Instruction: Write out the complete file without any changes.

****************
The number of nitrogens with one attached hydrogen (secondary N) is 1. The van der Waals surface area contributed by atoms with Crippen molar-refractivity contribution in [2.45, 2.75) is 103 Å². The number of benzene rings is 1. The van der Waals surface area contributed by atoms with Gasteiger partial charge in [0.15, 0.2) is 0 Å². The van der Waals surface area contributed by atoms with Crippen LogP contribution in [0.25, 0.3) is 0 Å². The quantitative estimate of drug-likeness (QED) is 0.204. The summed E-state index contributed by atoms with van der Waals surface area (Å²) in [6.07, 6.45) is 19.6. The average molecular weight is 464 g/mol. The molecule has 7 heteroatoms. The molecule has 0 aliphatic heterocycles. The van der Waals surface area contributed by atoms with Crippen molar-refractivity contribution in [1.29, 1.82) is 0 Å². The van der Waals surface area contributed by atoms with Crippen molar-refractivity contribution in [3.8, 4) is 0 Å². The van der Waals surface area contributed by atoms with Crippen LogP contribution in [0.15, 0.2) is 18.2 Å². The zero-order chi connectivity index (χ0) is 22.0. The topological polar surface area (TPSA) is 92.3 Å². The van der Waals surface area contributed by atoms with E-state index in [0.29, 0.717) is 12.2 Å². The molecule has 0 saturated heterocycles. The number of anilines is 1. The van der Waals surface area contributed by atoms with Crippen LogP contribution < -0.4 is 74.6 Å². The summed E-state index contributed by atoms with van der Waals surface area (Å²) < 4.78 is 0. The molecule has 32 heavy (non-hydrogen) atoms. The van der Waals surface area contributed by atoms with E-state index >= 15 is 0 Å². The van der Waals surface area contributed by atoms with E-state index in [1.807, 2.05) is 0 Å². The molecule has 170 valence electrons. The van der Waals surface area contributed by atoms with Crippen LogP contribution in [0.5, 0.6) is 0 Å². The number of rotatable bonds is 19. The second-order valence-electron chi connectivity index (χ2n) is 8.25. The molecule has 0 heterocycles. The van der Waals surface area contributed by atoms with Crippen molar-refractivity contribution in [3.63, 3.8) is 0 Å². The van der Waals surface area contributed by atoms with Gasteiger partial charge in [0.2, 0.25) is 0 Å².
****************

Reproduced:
The number of nitrogens with one attached hydrogen (secondary N) is 1. The van der Waals surface area contributed by atoms with Crippen molar-refractivity contribution in [2.45, 2.75) is 103 Å². The number of benzene rings is 1. The van der Waals surface area contributed by atoms with Gasteiger partial charge in [0.15, 0.2) is 0 Å². The van der Waals surface area contributed by atoms with Crippen LogP contribution in [0.25, 0.3) is 0 Å². The quantitative estimate of drug-likeness (QED) is 0.204. The summed E-state index contributed by atoms with van der Waals surface area (Å²) in [6.07, 6.45) is 19.6. The average molecular weight is 464 g/mol. The molecule has 7 heteroatoms. The molecule has 0 aliphatic heterocycles. The van der Waals surface area contributed by atoms with Crippen molar-refractivity contribution in [1.29, 1.82) is 0 Å². The van der Waals surface area contributed by atoms with Crippen molar-refractivity contribution in [3.8, 4) is 0 Å². The van der Waals surface area contributed by atoms with Crippen LogP contribution in [0.15, 0.2) is 18.2 Å². The zero-order chi connectivity index (χ0) is 22.0. The topological polar surface area (TPSA) is 92.3 Å². The van der Waals surface area contributed by atoms with E-state index in [0.29, 0.717) is 12.2 Å². The molecule has 0 saturated heterocycles. The number of anilines is 1. The van der Waals surface area contributed by atoms with Crippen LogP contribution < -0.4 is 74.6 Å². The summed E-state index contributed by atoms with van der Waals surface area (Å²) < 4.78 is 0. The molecule has 32 heavy (non-hydrogen) atoms. The van der Waals surface area contributed by atoms with E-state index >= 15 is 0 Å². The van der Waals surface area contributed by atoms with E-state index in [1.807, 2.05) is 0 Å². The molecule has 170 valence electrons. The van der Waals surface area contributed by atoms with Crippen LogP contribution in [0.5, 0.6) is 0 Å². The number of rotatable bonds is 19. The second-order valence-electron chi connectivity index (χ2n) is 8.25. The molecule has 0 heterocycles. The van der Waals surface area contributed by atoms with Crippen molar-refractivity contribution in [3.63, 3.8) is 0 Å². The van der Waals surface area contributed by atoms with Gasteiger partial charge in [0.2, 0.25) is 0 Å².